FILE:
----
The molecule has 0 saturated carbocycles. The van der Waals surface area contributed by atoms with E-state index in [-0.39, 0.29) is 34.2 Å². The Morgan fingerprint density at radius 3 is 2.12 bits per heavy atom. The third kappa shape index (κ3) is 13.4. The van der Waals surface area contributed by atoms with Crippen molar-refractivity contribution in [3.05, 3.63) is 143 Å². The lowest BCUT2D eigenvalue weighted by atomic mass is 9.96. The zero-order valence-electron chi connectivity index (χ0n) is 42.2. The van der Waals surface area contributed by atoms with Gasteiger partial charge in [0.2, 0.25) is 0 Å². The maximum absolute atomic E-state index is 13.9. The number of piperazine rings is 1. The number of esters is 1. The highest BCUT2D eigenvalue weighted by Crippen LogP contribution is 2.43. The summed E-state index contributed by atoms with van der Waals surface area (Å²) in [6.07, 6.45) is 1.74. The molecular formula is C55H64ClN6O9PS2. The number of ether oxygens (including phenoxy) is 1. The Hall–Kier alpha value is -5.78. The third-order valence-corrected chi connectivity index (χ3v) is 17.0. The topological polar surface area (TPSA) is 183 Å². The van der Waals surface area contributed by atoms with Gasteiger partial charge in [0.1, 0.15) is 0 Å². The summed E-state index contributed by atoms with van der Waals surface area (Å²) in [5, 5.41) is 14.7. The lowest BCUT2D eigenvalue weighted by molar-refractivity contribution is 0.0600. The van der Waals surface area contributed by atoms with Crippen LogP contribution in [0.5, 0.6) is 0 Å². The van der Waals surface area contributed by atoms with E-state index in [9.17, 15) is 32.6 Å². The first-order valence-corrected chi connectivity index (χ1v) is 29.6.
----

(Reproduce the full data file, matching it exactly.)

The molecule has 0 saturated carbocycles. The van der Waals surface area contributed by atoms with E-state index in [-0.39, 0.29) is 34.2 Å². The Morgan fingerprint density at radius 3 is 2.12 bits per heavy atom. The third kappa shape index (κ3) is 13.4. The van der Waals surface area contributed by atoms with Crippen molar-refractivity contribution in [3.05, 3.63) is 143 Å². The lowest BCUT2D eigenvalue weighted by atomic mass is 9.96. The zero-order valence-electron chi connectivity index (χ0n) is 42.2. The van der Waals surface area contributed by atoms with Gasteiger partial charge in [0.2, 0.25) is 0 Å². The maximum absolute atomic E-state index is 13.9. The number of piperazine rings is 1. The number of esters is 1. The highest BCUT2D eigenvalue weighted by Crippen LogP contribution is 2.43. The summed E-state index contributed by atoms with van der Waals surface area (Å²) in [6.07, 6.45) is 1.74. The molecular formula is C55H64ClN6O9PS2. The number of ether oxygens (including phenoxy) is 1. The Hall–Kier alpha value is -5.78. The third-order valence-corrected chi connectivity index (χ3v) is 17.0. The topological polar surface area (TPSA) is 183 Å². The van der Waals surface area contributed by atoms with Gasteiger partial charge in [0.1, 0.15) is 0 Å². The summed E-state index contributed by atoms with van der Waals surface area (Å²) in [5, 5.41) is 14.7. The lowest BCUT2D eigenvalue weighted by molar-refractivity contribution is 0.0600. The van der Waals surface area contributed by atoms with Crippen LogP contribution in [0.5, 0.6) is 0 Å². The van der Waals surface area contributed by atoms with E-state index in [9.17, 15) is 32.6 Å². The first-order valence-corrected chi connectivity index (χ1v) is 29.6.